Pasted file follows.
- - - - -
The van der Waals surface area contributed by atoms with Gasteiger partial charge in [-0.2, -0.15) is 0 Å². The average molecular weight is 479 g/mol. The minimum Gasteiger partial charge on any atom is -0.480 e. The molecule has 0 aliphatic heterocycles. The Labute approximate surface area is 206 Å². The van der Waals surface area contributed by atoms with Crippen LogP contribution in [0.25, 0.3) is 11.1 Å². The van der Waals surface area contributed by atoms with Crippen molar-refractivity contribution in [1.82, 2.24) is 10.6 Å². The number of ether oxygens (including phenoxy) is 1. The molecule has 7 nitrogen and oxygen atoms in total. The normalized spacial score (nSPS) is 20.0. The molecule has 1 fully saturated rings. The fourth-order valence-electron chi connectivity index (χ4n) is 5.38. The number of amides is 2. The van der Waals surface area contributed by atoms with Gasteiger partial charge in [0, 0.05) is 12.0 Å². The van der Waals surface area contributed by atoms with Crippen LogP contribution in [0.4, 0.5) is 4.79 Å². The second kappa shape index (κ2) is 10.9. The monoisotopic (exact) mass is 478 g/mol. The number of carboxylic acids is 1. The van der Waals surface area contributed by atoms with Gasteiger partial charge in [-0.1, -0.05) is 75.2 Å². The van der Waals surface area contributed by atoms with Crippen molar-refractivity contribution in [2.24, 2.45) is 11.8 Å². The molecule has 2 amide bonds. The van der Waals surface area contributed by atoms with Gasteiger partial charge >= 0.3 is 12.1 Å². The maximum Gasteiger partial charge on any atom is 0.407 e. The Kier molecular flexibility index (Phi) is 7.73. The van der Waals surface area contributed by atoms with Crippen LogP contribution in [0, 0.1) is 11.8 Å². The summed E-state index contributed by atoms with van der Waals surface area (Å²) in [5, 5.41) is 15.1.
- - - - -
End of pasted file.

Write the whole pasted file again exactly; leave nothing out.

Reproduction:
The van der Waals surface area contributed by atoms with Gasteiger partial charge in [-0.2, -0.15) is 0 Å². The average molecular weight is 479 g/mol. The minimum Gasteiger partial charge on any atom is -0.480 e. The molecule has 0 aliphatic heterocycles. The Labute approximate surface area is 206 Å². The van der Waals surface area contributed by atoms with Crippen LogP contribution in [0.25, 0.3) is 11.1 Å². The van der Waals surface area contributed by atoms with Crippen molar-refractivity contribution in [1.82, 2.24) is 10.6 Å². The number of ether oxygens (including phenoxy) is 1. The molecule has 7 nitrogen and oxygen atoms in total. The normalized spacial score (nSPS) is 20.0. The molecule has 1 fully saturated rings. The fourth-order valence-electron chi connectivity index (χ4n) is 5.38. The number of amides is 2. The van der Waals surface area contributed by atoms with Gasteiger partial charge in [0, 0.05) is 12.0 Å². The van der Waals surface area contributed by atoms with Crippen LogP contribution in [0.4, 0.5) is 4.79 Å². The second kappa shape index (κ2) is 10.9. The monoisotopic (exact) mass is 478 g/mol. The number of carboxylic acids is 1. The van der Waals surface area contributed by atoms with Gasteiger partial charge in [-0.1, -0.05) is 75.2 Å². The van der Waals surface area contributed by atoms with Crippen molar-refractivity contribution in [2.24, 2.45) is 11.8 Å². The molecule has 2 amide bonds. The van der Waals surface area contributed by atoms with Gasteiger partial charge >= 0.3 is 12.1 Å². The maximum Gasteiger partial charge on any atom is 0.407 e. The Kier molecular flexibility index (Phi) is 7.73. The van der Waals surface area contributed by atoms with Crippen LogP contribution in [0, 0.1) is 11.8 Å². The summed E-state index contributed by atoms with van der Waals surface area (Å²) in [5, 5.41) is 15.1.